Outdoor Industry Analysis

Part
01
of two
Part
01

Outdoor Industry Analysis: Demographics

The typical consumer of products sold by Outdoor industry is an outdoor enthusiast who participates in outdoor activities. The consumer is a male who is 45+ and has attained an educational qualification of at least a college degree. In terms of location breakdown, more consumers live in the South Atlantic region of the US.

Demographic breakdown of Outdoor products consumers

Age

Gender

  • The ideal Outdoors industry products consumer in the US is a male.
  • The gender breakdown for outdoor product consumer breakdown is as follows:
    • About 54% of the outdoor product consumers are males, while 46% are females.

Ethnicity

  • The typical Outdoors industry products consumer in the US is a White/Caucasian
  • The ethnic breakdown of outdoor product consumers is given below:

Level Education

  • The typical Outdoors industry products consumer in the US has at least a college degree.
  • The educational level breakdown is as follows:
    • About 27% are college graduates.
    • 22% attended ≥3 years in high school.
    • 21% attended 1-3 years of college.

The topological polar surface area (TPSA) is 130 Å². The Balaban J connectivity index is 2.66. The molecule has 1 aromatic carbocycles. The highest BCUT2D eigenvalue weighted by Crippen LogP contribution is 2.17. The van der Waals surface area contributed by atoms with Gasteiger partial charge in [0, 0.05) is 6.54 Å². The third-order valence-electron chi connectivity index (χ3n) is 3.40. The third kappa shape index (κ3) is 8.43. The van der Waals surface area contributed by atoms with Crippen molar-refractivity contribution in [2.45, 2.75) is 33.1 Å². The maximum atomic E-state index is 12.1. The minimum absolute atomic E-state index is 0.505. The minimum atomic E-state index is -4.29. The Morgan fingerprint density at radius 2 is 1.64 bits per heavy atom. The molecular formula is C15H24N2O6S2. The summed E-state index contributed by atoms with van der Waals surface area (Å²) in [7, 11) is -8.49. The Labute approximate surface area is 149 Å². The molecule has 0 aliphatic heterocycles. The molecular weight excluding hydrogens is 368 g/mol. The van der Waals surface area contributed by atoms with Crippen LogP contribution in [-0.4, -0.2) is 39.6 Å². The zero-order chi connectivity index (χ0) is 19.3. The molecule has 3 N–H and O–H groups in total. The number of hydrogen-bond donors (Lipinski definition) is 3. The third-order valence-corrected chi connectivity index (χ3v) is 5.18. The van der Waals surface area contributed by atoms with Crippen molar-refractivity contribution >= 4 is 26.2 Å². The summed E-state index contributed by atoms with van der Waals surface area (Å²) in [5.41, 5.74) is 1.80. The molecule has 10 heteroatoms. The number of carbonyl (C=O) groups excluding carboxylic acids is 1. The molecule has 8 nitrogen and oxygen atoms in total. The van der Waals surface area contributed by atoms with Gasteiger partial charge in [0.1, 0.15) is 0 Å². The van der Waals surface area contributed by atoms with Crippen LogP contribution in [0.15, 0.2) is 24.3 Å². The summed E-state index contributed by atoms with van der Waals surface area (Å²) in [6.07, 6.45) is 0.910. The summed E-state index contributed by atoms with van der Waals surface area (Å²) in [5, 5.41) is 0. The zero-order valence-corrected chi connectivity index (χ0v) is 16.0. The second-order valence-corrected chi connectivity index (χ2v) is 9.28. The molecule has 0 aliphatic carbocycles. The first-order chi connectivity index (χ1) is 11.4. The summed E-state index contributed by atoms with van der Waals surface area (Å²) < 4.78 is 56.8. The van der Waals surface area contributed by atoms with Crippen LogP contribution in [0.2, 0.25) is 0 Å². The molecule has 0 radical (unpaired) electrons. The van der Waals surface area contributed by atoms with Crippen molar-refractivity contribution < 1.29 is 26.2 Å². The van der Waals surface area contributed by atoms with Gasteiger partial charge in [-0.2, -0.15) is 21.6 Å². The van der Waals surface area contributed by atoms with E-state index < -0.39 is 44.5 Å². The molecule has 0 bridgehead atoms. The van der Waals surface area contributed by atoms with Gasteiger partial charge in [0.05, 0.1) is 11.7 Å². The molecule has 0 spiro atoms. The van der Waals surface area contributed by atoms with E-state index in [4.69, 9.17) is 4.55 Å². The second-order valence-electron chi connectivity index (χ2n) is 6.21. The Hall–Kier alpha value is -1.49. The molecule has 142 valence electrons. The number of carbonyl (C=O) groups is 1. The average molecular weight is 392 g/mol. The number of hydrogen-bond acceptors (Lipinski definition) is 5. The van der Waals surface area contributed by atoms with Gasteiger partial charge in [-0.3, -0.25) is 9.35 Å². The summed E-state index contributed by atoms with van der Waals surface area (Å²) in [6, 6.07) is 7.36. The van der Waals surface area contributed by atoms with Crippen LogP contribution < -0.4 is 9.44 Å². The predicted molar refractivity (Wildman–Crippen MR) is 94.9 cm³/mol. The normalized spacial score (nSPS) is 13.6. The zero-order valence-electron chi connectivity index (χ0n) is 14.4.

• 15% are post-graduate degree holders.
    • 15% are high school graduates.

Location

  • The typical Outdoors industry products consumer lives in the South Atlantic region of the US.
  • About 19% of the outdoor consumers in the US live in the South Atlantic region,
  • 16% live in the Pacific region.
  • Another 16% live in the East North Central area,
  • 13% live in the Middle Atlantic area, while 11% live in the West South Central area.

Income

Homeownership

  • The typical Outdoors industry products consumer in the US is a homeowner.
  • According to a report, American "households earning less than $50,000 per year have a homeownership rate of around 45%, while nearly 80% of households earning more than $50,000 own a home."

Children

  • The typical Outdoors industry products consumer in the US has children.
  • Considering the typical age of the outdoor product consumer which is 45+ years, the outdoor product consumer is assumed to have children.

Research Strategy